The Human Arts Association [HAA] is a not for profit 501(c)(3) organization. It was founded in 1976 to create a structure to ensure artists creative control of their work in addition to providing production and financial services. The foundation stimulates talent and nurtures artistic and educational works, which are promoted to national and international audiences. Over the years, the foundation has presented myriad performers and produced and sponsored award-winning films.
The Human Arts Association has been the recipient of and has served as the fiscal sponsor for many grants and donations. A sampling of the granting agencies and foundations include Ampex Corporation, Benneton Foundation, Crickett Foundation, Deer Creek Foundation, Donnet Fund, Lucius and Eva Eastman Fund, Film Fund, Global Ministries, J. Roderick MacArthur Foundation, Joint Foundation, Kendall Foundation, Migraine Research Foundation, National Endowment for the Arts, New York City Department for Cultural Affairs, New York Community Trust, New York State Council on the Arts, New York Women in Film and Television, Rockefeller Foundation, Shumann Foundation, SOROS Foundation, Sunflower Foundation, Tides Foundation, United Presbyterian Church, and The Andy Warhol Foundation for the Visual Arts.
Human Arts sponsors and encourages widespread distribution of educational artworks. HAA sponsored productions have toured extensively and are often broadcast world-wide; works have been published in book form or DVD reaching large and vastly diverse audiences. The demographic outreach is broad serving many constituencies.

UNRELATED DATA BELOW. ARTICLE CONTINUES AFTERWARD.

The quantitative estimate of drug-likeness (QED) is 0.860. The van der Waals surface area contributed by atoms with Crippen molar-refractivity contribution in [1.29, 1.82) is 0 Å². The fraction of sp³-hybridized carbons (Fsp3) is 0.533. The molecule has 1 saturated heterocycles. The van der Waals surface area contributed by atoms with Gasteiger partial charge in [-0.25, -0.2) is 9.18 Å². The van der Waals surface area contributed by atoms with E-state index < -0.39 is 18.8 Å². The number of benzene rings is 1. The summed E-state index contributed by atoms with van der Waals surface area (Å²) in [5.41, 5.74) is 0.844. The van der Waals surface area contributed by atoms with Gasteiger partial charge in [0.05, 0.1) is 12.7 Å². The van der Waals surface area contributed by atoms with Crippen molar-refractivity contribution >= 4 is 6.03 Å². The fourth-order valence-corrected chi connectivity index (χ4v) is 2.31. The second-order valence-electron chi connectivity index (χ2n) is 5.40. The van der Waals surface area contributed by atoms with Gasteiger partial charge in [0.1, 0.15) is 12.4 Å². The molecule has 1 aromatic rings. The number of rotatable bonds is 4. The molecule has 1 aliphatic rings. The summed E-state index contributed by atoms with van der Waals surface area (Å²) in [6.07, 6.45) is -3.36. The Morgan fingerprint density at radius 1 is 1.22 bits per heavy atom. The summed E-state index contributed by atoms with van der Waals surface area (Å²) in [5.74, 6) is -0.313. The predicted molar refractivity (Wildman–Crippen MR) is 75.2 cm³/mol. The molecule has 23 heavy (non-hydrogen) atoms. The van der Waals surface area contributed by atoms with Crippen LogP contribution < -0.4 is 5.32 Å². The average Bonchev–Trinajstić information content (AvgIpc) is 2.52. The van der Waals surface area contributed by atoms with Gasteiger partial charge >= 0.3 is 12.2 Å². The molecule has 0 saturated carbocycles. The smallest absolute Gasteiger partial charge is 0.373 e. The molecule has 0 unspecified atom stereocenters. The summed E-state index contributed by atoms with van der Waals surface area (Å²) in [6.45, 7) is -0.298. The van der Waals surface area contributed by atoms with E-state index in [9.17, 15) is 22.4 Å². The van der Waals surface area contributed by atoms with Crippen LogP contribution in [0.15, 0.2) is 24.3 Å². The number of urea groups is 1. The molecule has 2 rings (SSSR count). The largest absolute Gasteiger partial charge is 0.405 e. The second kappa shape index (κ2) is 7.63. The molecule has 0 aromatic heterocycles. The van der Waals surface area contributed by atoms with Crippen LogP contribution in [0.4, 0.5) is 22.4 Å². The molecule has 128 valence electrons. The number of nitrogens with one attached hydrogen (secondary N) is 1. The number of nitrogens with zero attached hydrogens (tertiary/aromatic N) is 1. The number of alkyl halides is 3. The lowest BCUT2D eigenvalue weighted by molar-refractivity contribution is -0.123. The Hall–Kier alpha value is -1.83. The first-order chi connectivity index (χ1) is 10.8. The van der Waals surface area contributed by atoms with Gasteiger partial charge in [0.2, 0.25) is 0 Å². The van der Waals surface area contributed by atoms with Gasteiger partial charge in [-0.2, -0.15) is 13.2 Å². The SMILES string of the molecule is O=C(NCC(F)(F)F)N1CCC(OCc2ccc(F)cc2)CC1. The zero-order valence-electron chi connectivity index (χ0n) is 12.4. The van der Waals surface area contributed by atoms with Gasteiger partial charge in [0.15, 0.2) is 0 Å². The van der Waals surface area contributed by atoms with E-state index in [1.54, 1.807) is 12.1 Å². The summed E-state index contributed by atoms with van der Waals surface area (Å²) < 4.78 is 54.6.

As a 501(c)3 organization, HAA can accept donations which are tax-deductible in the United States to the full extent allowed by law.
The Human Arts Association had its roots in the jazz scene in St. Louis, Missouri in the early 70's with such nascent luminaries as Charles Bobo Shaw, Lester Bowie, Julius Hemphill, Oliver Lake, Hamiet Bluiett, and more. When these young musicians moved to New York City, they brought the name of their organization along, and under the auspices of Ellen Stewart and La MaMa E.T.C. settled into a small theatre space on East Third Street, which has since become the home of Nuyorican Poets Café.
It was here that HAA began an extraordinary series of jazz performances becoming one of the best venues for what was known as the "Loft Jazz Scene" in the mid-70's. Jazz led to jazz with dance. Filmmaking came into play when the artists opened their doors, and together with local filmmakers and kids from the neighborhood created the educational film Continental Drift, in 1977.
Since that time the Human Arts Association has sponsored an eclectic array of artistic projects, including a variety of award winning film productions, publications, and start-up organizations which then graduate and acquire their own 501(c)(3) status. Art In General and Rooftop Films are two such organizations.
The Human Arts Association does fiscal sponsorship for artistic/educational projects on a rolling and approval process basis.
The not-for-profit status known as a 501(c)(3) organization (an IRS code designation) is required by many foundations, corporations and government agencies, in order for an artist to apply and to have their project eligible for funding. Often direct applications from individuals are not accepted by these agencies. HAA's fiscal sponsorship of a project and the 501(c)(3) status also allow contributions from individuals to be designated as charitable donations.
As a fiscal sponsor and 501(c)(3) organization, HAA is responsible for administering all grants received for a project through HAA. HAA insures that the funds are expended as agreed upon between the donating agency and the project.
Fiscal sponsorship does not include fundraising or grant research on behalf of the project. HAA takes no responsibility for the content of any project. All rights to the project remain with and belong to the Project Director(s) or project company.
For additional information please contact Human Arts Association.